We are searching data for your request:
Upon completion, a link will appear to access the found materials.
My astronomy teachers never would answer this for me… Redshift obviously indicates an object (such as another galaxy) is moving away, but how do we know its acceleration from this? It's my understanding that the instantaneous redshift of an object is an indicator solely of its instantaneous velocity, and we have certainly not been observing redshift long enough to compare and determine a change in velocity
If you can, please avoid using complex math in your answer.
You're right, a redshift will give you a measure of a velocity, not an acceleration. I'm assuming when you say acceleration, you're referring to the accelerating expansion of the universe so you're not looking at the particular acceleration of an object (which you could get from examining the force of gravity imparted on that object).
So in addition to a redshift, you need to find a way to independently measure the distance. To get out to an appreciable redshift (z~0.5), Type Ia supernova are used as "standard candles". They are considered standard because they're believed to be from white dwarfs that explode because they have reached their maximum possible mass, the Chandrasekhar limit, of 1.4 solar masses. Therefore, when they explode, they should all look about the same and any difference in brightness would be from how far they are away from us. So they measured the distance and the redshift of the galaxy the supernova originated from to determine the expansion of the universe appears to be accelerating over time.
I don't know the exact details (so I'll be leaving the math out anyway), but this is my understanding and I hope it helps you get some idea about what's being done.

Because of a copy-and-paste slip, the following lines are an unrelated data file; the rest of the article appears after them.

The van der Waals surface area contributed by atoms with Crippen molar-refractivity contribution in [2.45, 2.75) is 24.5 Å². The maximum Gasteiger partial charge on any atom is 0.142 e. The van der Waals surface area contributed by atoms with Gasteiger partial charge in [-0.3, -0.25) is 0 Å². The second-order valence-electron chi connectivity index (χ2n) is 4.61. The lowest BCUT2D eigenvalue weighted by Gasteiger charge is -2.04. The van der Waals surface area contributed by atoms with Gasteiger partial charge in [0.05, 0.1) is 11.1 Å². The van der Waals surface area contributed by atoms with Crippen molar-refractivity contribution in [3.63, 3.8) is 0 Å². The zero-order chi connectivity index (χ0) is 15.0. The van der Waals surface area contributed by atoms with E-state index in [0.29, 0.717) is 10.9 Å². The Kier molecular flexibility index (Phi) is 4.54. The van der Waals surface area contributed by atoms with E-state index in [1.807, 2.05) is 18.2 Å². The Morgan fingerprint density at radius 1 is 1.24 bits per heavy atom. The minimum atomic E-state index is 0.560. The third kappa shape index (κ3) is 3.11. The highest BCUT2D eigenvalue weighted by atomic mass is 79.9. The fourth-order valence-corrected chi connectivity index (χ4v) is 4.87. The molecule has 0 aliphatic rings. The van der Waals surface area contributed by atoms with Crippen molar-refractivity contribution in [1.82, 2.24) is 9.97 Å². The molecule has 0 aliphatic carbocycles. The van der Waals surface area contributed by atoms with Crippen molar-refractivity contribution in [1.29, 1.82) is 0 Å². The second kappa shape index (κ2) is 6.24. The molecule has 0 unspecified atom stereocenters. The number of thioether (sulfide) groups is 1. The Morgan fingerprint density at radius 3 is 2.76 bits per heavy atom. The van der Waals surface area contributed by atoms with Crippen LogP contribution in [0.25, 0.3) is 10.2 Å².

When you look at galaxies farther away, you're looking at them farther back in time (because speed of light is constant). So, to sample the velocities of galaxies over time, you don't need to observe them for a long time, but you can work with galaxies that are at different distances, and hence at different times in the history of the universe.
Now if you notice that the recession velocities of galaxies that are farther away are slower than what you would expect from a constant expansion scenario (Hubble's law, for example), that means the universe was expanding slower, back then, than it is, now. If there is a clear trend that this is happening, then you can say that the speed of expansion of the universe has been increasing over time. This means that the universe is accelerating.
Of course, this is a lot more complicated, since if the universe is accelerating, Hubble's law itself becomes shaky, if not invalid (as it assumes a direct proportionality between distance and recession velocity). Also, if you cannot find distance using Hubble's law, then you have to have an independent distance measurement that far away, which is also problematic, since afaik, there aren't such distance indicators that are valid that far away (since physics is different due to changes in stellar metallicities etc.; a lot of problems start showing up). So I don't know how this is done in practice, but in theory what I described above is how one would arrive at the conclusion of an expanding universe. I would like to know how this is really done in practice, as well.